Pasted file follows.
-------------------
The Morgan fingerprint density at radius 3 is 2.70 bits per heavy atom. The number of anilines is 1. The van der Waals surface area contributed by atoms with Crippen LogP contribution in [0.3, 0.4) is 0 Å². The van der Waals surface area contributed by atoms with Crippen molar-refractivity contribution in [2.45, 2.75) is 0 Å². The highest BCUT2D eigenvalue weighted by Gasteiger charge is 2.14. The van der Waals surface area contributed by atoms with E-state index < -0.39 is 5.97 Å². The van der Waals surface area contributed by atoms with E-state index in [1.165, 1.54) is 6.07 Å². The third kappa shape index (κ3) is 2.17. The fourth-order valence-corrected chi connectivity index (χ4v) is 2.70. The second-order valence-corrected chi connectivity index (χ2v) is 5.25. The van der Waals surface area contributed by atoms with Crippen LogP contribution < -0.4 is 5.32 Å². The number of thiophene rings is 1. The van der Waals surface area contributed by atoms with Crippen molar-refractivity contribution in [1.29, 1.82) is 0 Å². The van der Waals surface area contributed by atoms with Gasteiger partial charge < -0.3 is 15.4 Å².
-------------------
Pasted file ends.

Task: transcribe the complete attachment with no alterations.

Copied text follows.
The Morgan fingerprint density at radius 3 is 2.70 bits per heavy atom. The number of anilines is 1. The van der Waals surface area contributed by atoms with Crippen LogP contribution in [0.3, 0.4) is 0 Å². The van der Waals surface area contributed by atoms with Crippen molar-refractivity contribution in [2.45, 2.75) is 0 Å². The highest BCUT2D eigenvalue weighted by Gasteiger charge is 2.14. The van der Waals surface area contributed by atoms with E-state index < -0.39 is 5.97 Å². The van der Waals surface area contributed by atoms with E-state index in [1.165, 1.54) is 6.07 Å². The third kappa shape index (κ3) is 2.17. The fourth-order valence-corrected chi connectivity index (χ4v) is 2.70. The second-order valence-corrected chi connectivity index (χ2v) is 5.25. The van der Waals surface area contributed by atoms with Crippen LogP contribution < -0.4 is 5.32 Å². The number of thiophene rings is 1. The van der Waals surface area contributed by atoms with Crippen molar-refractivity contribution in [1.29, 1.82) is 0 Å². The van der Waals surface area contributed by atoms with Gasteiger partial charge < -0.3 is 15.4 Å².